Stan also became the personal photographer to eccentric Surrealist painter Salvador Dali, working to photograph and catalog his artwork and various events such as birthdays, and eventually becoming his friend.

A highlight of his career was the chance to be backstage with The Beatles at Ed Sullivan Theater the night they introduced the world to rock and roll. “Dad was sort of this wild child photographer in those days doing all these crazy things, when at the same time he got an assignment at the New York Colosseum that changed his life,” David recalled. It was then that he discovered trade shows and Einzig Photographers was born.

He was able to apply his fresh, artistic eye to the show floor, including at the first-ever Consumer Electronics Show (CES). “Stan was our official photographer since CES began in 1967 in New York and worked with us well past the turn of the century,” Gary Shapiro, President and CEO of the Consumer Technology Association, organizers of CES, said. “He was more than our photographer — he was our friend and part of our team. He was always kind, positive, patient and worked hard without complaint.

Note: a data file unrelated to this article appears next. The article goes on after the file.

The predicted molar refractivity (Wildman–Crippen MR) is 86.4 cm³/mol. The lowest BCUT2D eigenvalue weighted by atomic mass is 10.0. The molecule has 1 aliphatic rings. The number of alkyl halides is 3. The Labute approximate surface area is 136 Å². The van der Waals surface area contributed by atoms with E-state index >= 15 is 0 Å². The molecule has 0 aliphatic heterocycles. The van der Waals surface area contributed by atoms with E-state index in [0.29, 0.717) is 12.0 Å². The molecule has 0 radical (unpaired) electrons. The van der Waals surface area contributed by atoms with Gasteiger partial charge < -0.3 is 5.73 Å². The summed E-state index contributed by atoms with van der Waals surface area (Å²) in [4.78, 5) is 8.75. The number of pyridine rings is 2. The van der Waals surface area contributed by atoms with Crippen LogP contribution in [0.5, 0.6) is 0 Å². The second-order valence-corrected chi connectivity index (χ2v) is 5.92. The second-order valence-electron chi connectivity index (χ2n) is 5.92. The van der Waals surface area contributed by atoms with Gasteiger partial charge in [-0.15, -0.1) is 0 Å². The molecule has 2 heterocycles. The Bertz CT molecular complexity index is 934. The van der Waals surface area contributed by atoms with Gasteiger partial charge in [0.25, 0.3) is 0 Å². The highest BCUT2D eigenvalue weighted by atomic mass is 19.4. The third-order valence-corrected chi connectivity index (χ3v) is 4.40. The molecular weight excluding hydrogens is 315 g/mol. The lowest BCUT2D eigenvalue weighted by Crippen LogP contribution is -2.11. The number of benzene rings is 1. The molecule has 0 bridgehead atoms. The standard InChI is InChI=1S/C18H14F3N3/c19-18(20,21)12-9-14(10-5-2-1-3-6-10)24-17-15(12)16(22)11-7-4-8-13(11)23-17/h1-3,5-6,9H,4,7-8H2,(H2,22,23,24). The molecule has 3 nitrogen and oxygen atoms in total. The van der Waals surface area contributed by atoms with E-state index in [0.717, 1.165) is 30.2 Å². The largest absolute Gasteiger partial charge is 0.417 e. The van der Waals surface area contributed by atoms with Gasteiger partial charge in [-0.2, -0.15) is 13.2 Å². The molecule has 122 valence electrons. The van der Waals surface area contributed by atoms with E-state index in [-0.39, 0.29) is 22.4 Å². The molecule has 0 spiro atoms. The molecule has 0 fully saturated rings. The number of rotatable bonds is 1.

“I loved his stories about Jackie Kennedy and still wonder what happened to his shoeboxes of her photos that were never shared with the press!” Shapiro said. “Of course, he was also great at trade show shots, from ribbon-cutting to crowd shots to VIPs, group shots and crowded exhibit and aisle shots. I  picture him now at the entrance, directing the incoming throngs of VIPs to ‘Look this way!’ as he recorded their entrance for posterity.”